|This article may be expanded with text translated from the corresponding article in the Russian Wikipedia. (November 2010)|
|Madhura, Basa Mathura بَهاسَ مَدورا|
|Region||Island of Madura, Sapudi Islands, northern coastal area of eastern Java, Singapore|
|Native speakers||15 million (2007)|
|Madurese language test of Wikipedia at Wikimedia Incubator|
Madurese is a language of the Madurese people of Madura Island and eastern Java, Indonesia; it is also spoken on the neighbouring small Kangean Islands and Sapudi Islands, as well as from migrants to other parts of Indonesia, namely the Tapal Kuda ("horseshoe") area of neighbouring Java (comprising Pasuruan, Surabaya, Malang to Banyuwangi), the Masalembu Islands, and even some on Kalimantan. The Kangean dialect may be a separate language. It was traditionally written in the Javanese script, but the Latin script is now more commonly used. The number of speakers, though shrinking, is estimated to be 8-13 million.
Links between Bali–Sasak languages and Madurese are more evident with the "low" form (common form). There are some common words between Madurese and Filipino languages as well as between Madurese and Banjar. There are several dialects.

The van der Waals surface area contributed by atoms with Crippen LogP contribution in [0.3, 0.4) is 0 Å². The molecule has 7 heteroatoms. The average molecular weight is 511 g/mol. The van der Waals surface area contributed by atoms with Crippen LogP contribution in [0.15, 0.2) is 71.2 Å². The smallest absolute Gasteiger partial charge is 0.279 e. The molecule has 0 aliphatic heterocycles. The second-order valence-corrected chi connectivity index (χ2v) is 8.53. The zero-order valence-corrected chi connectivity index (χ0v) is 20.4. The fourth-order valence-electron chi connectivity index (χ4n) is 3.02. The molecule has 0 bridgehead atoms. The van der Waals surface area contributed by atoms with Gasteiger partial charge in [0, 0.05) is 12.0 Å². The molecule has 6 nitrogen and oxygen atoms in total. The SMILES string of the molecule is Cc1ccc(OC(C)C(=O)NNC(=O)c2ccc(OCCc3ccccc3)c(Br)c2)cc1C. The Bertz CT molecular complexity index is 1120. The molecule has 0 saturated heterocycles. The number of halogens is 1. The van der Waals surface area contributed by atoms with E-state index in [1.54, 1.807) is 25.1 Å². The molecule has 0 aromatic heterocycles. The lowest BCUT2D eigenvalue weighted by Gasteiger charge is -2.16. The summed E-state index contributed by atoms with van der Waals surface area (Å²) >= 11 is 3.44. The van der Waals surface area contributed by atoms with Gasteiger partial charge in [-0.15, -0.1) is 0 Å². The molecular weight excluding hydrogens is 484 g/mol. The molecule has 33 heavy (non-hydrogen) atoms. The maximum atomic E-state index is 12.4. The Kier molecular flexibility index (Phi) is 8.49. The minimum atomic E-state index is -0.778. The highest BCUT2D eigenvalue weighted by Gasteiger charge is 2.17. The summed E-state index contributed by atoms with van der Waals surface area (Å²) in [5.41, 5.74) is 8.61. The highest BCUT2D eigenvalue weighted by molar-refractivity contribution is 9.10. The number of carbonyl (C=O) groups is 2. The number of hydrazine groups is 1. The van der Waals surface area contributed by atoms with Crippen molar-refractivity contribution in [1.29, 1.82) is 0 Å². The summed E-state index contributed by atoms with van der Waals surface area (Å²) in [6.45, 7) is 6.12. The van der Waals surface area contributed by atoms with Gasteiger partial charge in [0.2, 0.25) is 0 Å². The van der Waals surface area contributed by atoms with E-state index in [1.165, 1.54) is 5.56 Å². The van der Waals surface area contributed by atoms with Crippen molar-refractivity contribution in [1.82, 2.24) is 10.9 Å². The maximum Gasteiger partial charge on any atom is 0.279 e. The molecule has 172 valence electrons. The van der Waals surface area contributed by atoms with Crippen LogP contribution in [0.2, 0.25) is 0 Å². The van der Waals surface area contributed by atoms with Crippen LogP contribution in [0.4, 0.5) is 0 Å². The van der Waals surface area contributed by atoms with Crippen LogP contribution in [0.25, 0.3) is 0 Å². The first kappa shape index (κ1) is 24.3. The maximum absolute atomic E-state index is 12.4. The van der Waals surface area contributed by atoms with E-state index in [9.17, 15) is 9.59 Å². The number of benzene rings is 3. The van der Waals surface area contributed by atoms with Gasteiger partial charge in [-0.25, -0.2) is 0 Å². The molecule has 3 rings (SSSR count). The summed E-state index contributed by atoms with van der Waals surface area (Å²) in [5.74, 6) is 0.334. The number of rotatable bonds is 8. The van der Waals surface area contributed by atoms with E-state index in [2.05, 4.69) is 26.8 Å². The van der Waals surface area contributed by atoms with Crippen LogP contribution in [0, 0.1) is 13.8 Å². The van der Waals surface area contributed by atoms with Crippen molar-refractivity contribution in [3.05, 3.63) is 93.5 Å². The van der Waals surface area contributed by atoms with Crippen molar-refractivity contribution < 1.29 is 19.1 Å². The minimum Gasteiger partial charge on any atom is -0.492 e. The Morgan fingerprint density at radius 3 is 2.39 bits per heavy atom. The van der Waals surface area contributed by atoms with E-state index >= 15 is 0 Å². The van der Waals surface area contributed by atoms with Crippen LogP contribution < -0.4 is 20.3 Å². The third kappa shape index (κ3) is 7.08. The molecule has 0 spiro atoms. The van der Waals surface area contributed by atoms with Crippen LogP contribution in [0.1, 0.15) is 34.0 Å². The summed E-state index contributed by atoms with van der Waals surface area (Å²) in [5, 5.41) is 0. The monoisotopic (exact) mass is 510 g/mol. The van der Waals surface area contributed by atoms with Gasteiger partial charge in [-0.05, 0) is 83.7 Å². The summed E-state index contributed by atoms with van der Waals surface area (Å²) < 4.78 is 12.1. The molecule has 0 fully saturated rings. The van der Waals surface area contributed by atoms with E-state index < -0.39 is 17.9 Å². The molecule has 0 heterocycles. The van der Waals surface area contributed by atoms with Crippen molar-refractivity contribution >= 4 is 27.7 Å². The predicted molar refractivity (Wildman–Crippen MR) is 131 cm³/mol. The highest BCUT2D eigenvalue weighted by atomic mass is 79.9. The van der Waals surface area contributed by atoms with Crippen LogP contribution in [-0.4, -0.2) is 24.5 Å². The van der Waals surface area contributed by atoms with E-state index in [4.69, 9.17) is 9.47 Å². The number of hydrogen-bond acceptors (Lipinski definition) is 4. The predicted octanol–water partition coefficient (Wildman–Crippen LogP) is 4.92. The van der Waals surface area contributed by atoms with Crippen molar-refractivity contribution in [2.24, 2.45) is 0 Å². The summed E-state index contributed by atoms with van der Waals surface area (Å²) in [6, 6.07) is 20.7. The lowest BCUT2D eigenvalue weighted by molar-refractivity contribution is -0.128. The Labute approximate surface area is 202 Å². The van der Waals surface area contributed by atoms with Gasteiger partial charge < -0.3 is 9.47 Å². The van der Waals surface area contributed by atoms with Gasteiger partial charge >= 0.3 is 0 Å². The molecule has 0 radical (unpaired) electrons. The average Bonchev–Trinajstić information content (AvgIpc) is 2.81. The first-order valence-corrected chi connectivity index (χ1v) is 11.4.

Phonology and morphology 
Madurese has more consonants than its neighboring languages due to it having voiceless unaspirated, voiceless aspirated, and voiced sounds. Similar to Javanese, it has a contrast between dental and alveolar (even retroflex) stops . Nouns are not inflected in gender and are pluralized via reduplication. Its basic word order is SVO. Negation is expressed by putting a negative particle before the verb, adjective or noun phrase. As with other similar languages there are different negative particles for different kinds of negation.
Common words 
- Man: lalake
- Woman: babine
- Yes: iya
- No: enja
- Water: aeng
- Sun: are
- Three: tello'
- I/me: sengko'
- You: be'en
- Nationalencyklopedin "Världens 100 största språk 2007" The World's 100 Largest Languages in 2007
- Stevens, Alan (2001) "Madurese", in Facts About the World's Languages, Jane Garry (ed.) & Carl Rubino (ed.), New York: H. W. Wilson
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